Remembrance Day in London, 10 November 2014

Speech by State Secretary Øystein Bø at Remembrance Day in London, 10 November 2014.

Speech by State Secretary Øystein Bø at Remembrance Day in London, 10 November 2014.


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Dear veterans, Minister of State, Ambassador,

Flag officers, Ladies and Gentlemen,

It is a great honour and privilege for me to share this important day with you. 

Our two nations share centuries of common history. Our royal families are related. We are close trading partners. Common values have shaped our societies; freedom, human rights and democracy. During war and peace, Great Britain and Norway, have fought side by side to defend these values.

A strong and durable bond has been forged between us, and between our armed services. Hence, celebrating this day together, comes naturally to both Britons and Norwegians.

On a day like today, we commemorate all those brave men and women who were willing to "take that one decisive step forward" to defend a free and independent Europe, during the dark and sometimes desperate years of the First and Second World Wars.

And, we pay tribute to those who have been fighting in other campaigns such as in the Balkans, Iraq, Afghanistan and in various UN operations.

On a day like today, we also commemorate all those left behind. Those who carry the heavy burden of losing their loved ones to the horrors of war. Loosing a mother or a father, or the one you most of all wanted to share the rest of your life with, is a high price indeed.

2014 marks the centennial of the beginning of the First World War. During the four bleak years from 1914 to 1918 the United Kingdom suffered incredible losses. There was hardly one family that was not affected.

The soldiers, who gave their lives, are celebrated and honoured through a whole range of commemorations and memorials.

The flower exhibition at the Tower of London is a moving example. Each and every flower marks a life lost. Each and every flower marks a tragedy. Each and every flower was a unique, young and aspiring human being, robbed of a life, a history, a family, a future.

Even "neutral" Norway suffered our losses during the First World War. Thousands of sailors of the Norwegian merchant fleet fought for their lives on the oceans separating Norway and the United Kingdom. Caught unaware and unprepared, they suddenly found themselves in the front line of the war.

With funding from the United Kingdom, a memorial hall was erected at Stavern, south west of Oslo, in remembrance of the sailors who lost their lives in the struggle for a free Europe.  Facing the ocean, the hall became a lasting and powerful reminder of the wet grave that became the destiny of many Norwegian sailors a century ago.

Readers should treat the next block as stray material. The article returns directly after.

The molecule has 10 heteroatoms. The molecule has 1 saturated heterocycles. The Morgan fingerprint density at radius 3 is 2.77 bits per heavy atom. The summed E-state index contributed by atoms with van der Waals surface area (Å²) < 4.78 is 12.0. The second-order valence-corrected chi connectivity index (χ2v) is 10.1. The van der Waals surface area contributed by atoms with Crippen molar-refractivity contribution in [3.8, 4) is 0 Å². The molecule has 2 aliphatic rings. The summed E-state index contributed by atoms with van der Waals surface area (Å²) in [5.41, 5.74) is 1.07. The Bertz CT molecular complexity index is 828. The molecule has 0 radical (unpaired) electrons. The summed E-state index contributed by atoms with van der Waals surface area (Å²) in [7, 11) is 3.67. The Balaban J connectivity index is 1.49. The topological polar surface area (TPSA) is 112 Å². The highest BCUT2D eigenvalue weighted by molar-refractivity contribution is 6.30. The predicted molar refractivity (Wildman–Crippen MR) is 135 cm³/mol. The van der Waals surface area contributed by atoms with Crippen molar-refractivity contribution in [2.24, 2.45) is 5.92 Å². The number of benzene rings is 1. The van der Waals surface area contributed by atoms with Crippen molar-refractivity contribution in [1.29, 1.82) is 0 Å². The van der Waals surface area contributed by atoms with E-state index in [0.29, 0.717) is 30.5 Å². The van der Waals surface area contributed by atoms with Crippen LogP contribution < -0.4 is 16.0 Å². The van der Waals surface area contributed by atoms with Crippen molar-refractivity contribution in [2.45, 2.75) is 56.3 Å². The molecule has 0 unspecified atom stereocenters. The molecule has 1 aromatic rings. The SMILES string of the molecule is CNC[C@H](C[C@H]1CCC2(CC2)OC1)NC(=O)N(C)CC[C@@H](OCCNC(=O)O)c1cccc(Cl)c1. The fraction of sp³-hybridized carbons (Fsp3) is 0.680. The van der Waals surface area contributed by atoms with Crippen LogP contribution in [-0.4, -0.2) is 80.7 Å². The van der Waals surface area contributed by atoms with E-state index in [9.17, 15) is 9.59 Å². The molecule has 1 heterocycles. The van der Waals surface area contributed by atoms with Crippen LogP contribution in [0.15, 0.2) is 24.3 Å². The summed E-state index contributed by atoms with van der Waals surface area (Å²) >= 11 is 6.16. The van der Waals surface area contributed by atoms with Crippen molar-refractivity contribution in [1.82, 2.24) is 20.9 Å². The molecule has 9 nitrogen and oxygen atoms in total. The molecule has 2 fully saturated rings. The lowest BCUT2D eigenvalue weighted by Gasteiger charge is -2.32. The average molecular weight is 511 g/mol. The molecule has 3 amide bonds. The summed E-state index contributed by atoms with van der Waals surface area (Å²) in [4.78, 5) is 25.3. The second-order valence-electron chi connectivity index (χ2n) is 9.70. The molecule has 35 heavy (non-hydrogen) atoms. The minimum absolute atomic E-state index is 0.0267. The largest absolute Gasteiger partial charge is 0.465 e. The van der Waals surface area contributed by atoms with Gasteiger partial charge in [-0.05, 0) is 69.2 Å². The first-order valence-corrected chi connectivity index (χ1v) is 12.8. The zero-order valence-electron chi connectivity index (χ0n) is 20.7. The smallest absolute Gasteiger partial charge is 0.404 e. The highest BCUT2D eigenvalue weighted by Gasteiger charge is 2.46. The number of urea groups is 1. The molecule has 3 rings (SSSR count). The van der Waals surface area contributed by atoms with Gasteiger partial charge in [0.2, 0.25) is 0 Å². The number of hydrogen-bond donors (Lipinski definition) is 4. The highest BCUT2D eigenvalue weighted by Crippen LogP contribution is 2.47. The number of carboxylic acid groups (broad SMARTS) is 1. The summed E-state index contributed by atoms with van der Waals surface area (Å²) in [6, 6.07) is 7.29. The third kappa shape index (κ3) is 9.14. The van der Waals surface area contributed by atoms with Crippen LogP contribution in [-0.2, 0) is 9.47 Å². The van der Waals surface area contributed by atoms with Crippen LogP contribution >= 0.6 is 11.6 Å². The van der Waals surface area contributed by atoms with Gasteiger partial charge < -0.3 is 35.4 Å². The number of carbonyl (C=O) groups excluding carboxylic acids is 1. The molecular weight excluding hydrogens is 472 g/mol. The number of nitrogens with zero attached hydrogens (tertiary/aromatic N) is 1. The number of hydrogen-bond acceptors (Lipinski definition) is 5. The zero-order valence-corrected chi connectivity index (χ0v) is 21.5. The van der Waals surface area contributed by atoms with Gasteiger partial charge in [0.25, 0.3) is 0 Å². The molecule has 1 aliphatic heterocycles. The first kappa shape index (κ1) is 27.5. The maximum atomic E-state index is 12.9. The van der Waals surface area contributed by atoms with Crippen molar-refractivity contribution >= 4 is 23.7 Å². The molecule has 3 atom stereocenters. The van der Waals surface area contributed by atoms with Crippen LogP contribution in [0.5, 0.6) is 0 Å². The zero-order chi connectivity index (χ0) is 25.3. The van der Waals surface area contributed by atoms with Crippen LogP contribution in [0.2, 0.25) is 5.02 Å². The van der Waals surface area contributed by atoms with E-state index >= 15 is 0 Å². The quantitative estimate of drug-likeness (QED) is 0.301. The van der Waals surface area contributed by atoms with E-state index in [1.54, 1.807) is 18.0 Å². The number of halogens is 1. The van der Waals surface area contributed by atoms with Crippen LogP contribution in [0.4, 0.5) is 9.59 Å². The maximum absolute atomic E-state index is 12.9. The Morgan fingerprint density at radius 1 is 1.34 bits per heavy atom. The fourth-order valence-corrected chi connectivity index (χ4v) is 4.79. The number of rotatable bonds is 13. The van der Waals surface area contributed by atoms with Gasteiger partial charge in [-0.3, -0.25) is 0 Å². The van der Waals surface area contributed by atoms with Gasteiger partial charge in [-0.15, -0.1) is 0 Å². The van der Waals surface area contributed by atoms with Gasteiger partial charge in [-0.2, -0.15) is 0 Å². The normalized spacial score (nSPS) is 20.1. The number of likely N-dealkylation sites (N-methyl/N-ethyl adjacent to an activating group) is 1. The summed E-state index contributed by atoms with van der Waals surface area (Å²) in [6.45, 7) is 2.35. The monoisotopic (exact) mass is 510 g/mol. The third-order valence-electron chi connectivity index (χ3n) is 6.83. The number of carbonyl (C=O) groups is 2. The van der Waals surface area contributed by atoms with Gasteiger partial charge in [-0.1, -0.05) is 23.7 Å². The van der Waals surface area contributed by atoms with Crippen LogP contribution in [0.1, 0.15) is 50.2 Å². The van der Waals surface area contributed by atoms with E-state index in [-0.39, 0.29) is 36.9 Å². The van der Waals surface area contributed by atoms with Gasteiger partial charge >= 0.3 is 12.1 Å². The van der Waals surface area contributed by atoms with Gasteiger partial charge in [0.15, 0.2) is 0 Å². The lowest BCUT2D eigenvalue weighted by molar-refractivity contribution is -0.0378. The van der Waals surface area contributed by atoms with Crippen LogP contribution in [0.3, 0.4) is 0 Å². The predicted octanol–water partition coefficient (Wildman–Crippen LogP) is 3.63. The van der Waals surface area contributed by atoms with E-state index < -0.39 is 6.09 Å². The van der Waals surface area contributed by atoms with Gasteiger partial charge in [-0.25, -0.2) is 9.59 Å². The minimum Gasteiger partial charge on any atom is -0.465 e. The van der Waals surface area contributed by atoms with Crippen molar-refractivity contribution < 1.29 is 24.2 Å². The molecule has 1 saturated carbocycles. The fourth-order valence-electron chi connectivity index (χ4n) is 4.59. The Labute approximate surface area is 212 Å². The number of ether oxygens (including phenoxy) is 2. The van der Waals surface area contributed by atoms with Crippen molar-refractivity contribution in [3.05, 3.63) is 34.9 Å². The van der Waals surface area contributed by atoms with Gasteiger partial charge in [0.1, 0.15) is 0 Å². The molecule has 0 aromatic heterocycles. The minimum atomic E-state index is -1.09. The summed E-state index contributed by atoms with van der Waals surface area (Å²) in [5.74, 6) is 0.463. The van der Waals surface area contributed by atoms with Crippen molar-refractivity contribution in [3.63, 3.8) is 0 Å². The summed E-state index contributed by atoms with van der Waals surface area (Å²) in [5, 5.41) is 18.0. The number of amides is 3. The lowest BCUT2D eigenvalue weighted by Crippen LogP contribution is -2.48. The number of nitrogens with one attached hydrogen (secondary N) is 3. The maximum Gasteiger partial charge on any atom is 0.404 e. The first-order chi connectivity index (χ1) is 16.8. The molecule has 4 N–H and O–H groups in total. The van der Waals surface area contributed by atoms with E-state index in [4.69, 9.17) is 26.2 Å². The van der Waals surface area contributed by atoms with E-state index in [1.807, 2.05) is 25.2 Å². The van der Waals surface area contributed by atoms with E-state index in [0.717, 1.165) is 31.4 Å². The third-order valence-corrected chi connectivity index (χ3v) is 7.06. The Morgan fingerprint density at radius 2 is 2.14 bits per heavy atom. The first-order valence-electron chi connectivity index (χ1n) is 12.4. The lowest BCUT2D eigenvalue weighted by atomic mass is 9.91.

The sacrifice our soldiers and resistance fighters made, so that we, and our children, can live our lives in peace and prosperity, simply cannot be underestimated. We owe them a lifetime of gratitude. I am reminded of this every time I have the honour of meeting one of our veterans, and realise what he or she has done on our behalf.

I am, therefore, grateful, that Richard «Dick» Zeiner-Henriksen from Company Linge, along with Jacob Strandheim from the Shetland Bus, have been able to join us today.

Dick participated in a number of significant and dramatic sabotage operations on various locations throughout Norway.

Jacob made a total of 54 North Sea crossings, transporting troops, weapons and other supplies, as part of the Norwegian resistance effort.

Both of you went far beyond the call of duty, and you carry powerful memories from the war years.

Dick and Jacob - you, and your fellow fighters, were the heroes of boys like me when we grew up.

It is an honour to meet you here. I bow my head in deep respect and appreciation for what you did for the future of the rest of us.

I am grateful that several British WW2 veterans have joined us today, as well. This bears evidence to the close relationship between our two nations. You British have an ability to never give up, to always believe that in the end, good will prevail. The line "Keep calm and carry on" says it all.

To my mind, that fighting spirit was crucial to the outcome of the war 70 yeas ago.

Today, we are again experiencing that one European state has used military force to occupy and destabilise a neighbouring country. We are reminded that freedom can never be taken for granted. Hence, we must forge our collective security and defence, and remain vigilant, as our heroes did.


Dear friends,

Peace must be won every single day. That was exactly what you realised, those of you who were fighting on our behalf in two world wars, and those who later have been signing up for international operations. 

We must never allow ourselves to forget what you, and they, have being doing for us. And, as important, we must make sure that our children, and future generations, do also not forget. The history of the horrors that war bring with it, must be kept alive, so that we never have to face them once again.

Please join me in raising our glasses to those who made our future possible.